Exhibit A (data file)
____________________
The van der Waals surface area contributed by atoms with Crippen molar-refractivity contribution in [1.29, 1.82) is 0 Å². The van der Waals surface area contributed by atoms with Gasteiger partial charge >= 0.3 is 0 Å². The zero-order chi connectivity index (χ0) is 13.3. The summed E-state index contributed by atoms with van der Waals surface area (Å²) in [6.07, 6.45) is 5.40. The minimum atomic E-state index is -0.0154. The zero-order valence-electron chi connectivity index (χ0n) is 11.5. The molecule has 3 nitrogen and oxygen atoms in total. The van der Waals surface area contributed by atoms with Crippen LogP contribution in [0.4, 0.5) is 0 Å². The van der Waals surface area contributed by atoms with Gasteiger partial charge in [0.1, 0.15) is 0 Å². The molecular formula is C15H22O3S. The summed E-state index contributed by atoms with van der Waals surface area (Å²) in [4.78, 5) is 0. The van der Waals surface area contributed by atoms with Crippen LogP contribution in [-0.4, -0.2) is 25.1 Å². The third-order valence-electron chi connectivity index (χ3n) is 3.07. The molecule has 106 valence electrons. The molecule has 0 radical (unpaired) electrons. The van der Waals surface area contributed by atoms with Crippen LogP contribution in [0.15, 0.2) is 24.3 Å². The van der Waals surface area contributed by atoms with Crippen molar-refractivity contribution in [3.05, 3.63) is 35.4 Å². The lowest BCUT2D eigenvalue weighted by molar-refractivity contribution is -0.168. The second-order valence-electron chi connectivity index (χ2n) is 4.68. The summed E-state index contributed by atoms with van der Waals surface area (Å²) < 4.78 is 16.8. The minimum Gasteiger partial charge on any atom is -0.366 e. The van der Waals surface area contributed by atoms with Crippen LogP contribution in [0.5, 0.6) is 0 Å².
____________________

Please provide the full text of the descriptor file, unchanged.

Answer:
The van der Waals surface area contributed by atoms with Crippen molar-refractivity contribution in [1.29, 1.82) is 0 Å². The van der Waals surface area contributed by atoms with Gasteiger partial charge >= 0.3 is 0 Å². The zero-order chi connectivity index (χ0) is 13.3. The summed E-state index contributed by atoms with van der Waals surface area (Å²) in [6.07, 6.45) is 5.40. The minimum atomic E-state index is -0.0154. The zero-order valence-electron chi connectivity index (χ0n) is 11.5. The molecule has 3 nitrogen and oxygen atoms in total. The van der Waals surface area contributed by atoms with Crippen LogP contribution in [0.4, 0.5) is 0 Å². The van der Waals surface area contributed by atoms with Gasteiger partial charge in [0.1, 0.15) is 0 Å². The molecular formula is C15H22O3S. The summed E-state index contributed by atoms with van der Waals surface area (Å²) in [4.78, 5) is 0. The van der Waals surface area contributed by atoms with Crippen LogP contribution in [-0.4, -0.2) is 25.1 Å². The third-order valence-electron chi connectivity index (χ3n) is 3.07. The molecule has 106 valence electrons. The molecule has 0 radical (unpaired) electrons. The van der Waals surface area contributed by atoms with Crippen LogP contribution in [0.15, 0.2) is 24.3 Å². The van der Waals surface area contributed by atoms with Crippen molar-refractivity contribution in [3.05, 3.63) is 35.4 Å². The lowest BCUT2D eigenvalue weighted by molar-refractivity contribution is -0.168. The second-order valence-electron chi connectivity index (χ2n) is 4.68. The summed E-state index contributed by atoms with van der Waals surface area (Å²) < 4.78 is 16.8. The minimum Gasteiger partial charge on any atom is -0.366 e. The van der Waals surface area contributed by atoms with Crippen LogP contribution in [0.5, 0.6) is 0 Å².